Bob Schneider has won more Austin Music Awards than any other musician. To date, he has won 59, including Best Songwriter, Best Musician, Best Male Vocals. Schneider is on tour with his latest album, …
Bob Schneider has won more Austin Music Awards than any other musician. To date, he has won 59, including Best Songwriter, Best Musician, Best Male Vocals. Schneider is on tour with his latest album, "Blood and Bones," which won Best Album at the most recent round of Austin Music Awards.
AMP Concerts presents Bob Schneider on Saturday (April 20), 8 p.m., at Taos Mesa Brewing Mothership, 20 ABC Mesa Road, off U.S. 64 west.
Since Schneider doesn't give phone interviews, I tried to catch up with him by email.
What does the phrase "Blood and Bones" mean to you?" I asked.
"It's what people are made of, mostly. About 99 percent blood and bones and the other one percent varies depending on what sex you are. Also, I like blood and bones in general. Not to eat, though," Schneider replied. That was the most on point answer I received. The rest of my questions elicited glib comments about Harry Potter's Hogwarts School, the #Timesup movement, weight loss and other tangential threads.
According to his press materials, Schneider's album is his seventh studio album since his 2001 solo debut album, "Lonely Land." Glib comments notwithstanding, Schneider does has a thoughtful, reflective side. It comes out in the songs on "Blood and Bones," which Schneider has said are about this particular phase of his life.
In a statement from his bio, Schneider explains, "I'm remarried, I have a 2-year-old baby daughter who was born over two months premature because my wife had life-threatening preeclampsia. So dealing with that traumatic event while getting older and looking at death in a realistic, matter-of-fact way, experiencing the most joy I've ever experienced along with feelings of utter despondency in a way that would have been impossible to experience earlier in my life, all comes out in the songs. My relationship with my wife is the longest committed relationship I've ever been in, so there was a lot of unchartered territory there to write about."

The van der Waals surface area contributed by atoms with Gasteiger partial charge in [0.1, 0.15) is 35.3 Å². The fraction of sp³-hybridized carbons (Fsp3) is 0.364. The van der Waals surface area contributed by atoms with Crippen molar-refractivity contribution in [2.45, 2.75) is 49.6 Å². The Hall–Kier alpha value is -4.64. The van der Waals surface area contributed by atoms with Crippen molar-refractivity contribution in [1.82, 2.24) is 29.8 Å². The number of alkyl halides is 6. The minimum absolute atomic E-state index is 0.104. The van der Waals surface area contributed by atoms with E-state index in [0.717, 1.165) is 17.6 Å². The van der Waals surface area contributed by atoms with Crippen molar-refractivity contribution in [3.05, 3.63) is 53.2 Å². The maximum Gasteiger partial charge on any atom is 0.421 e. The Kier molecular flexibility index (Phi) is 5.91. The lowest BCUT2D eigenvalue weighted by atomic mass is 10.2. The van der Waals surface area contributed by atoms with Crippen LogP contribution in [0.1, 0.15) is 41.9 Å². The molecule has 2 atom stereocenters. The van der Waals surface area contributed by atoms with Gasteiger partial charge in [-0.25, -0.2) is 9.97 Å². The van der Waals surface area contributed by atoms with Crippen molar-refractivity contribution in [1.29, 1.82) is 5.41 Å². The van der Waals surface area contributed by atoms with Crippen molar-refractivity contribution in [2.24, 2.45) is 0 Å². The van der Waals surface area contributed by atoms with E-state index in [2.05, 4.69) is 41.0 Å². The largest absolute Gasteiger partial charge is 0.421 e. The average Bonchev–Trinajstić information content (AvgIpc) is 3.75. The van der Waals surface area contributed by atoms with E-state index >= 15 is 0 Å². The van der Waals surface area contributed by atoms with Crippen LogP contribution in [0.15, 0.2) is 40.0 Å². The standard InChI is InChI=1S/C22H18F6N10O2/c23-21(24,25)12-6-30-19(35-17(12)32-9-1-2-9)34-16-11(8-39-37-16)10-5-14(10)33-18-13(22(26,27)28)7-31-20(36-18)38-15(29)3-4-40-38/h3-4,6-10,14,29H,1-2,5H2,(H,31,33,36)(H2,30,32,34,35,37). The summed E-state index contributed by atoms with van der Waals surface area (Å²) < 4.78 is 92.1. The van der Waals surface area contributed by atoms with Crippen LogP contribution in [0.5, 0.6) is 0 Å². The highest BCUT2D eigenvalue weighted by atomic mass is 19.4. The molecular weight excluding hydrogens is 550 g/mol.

The title track of "Blood and Bones," speaks to this: "I wish I could make you see how wonderful everything is most of the time, but I'm only blood and bones," Schneider sings.
In "Easy," Schneider directs his words to his young daughter. "It's always been a scary thing to do, to let my heart fall down into the endless blue, but it's easy with you."
Many of his newer songs dwell on mortality such as "Hours and Days" and "Snowmen." "We're just snowmen waiting for the summer," Schneider sings. "We can't bring them back, can't bring nothing back."
Other more raucous songs like "Make Drugs Get Money" and "Texaco" are good at pleasing crowds, and getting people up and moving.
"Blood and Bones" was recorded with producer Dwight Baker with the Austin musicians who have played with Schneider for the last two decades at the monthly residency Schneider has at Austin's Saxon Pub.
In addition to being a musician, Schneider is a compelling visual artist and a poet. Some examples of his bright, collage-style artwork are found on his website's gallery page at bobschneider.com.
Opening for Bob Schneider's Taos show is Ry Taylor, the son of popular Northern New Mexican singer-songwriter Rod Taylor. Ry was born and raised in Cimarron on the Philmont Scout Ranch. He plays Americana style music that incorporates Latin jazz, alternative rock and more.
For information, call the venue at (575) 758-1900.
Tickets are available for $25 on the day of the show and for $23 in advance at taosmesabrewing.com or by phone through Hold My Ticket at (505) 886-1251.
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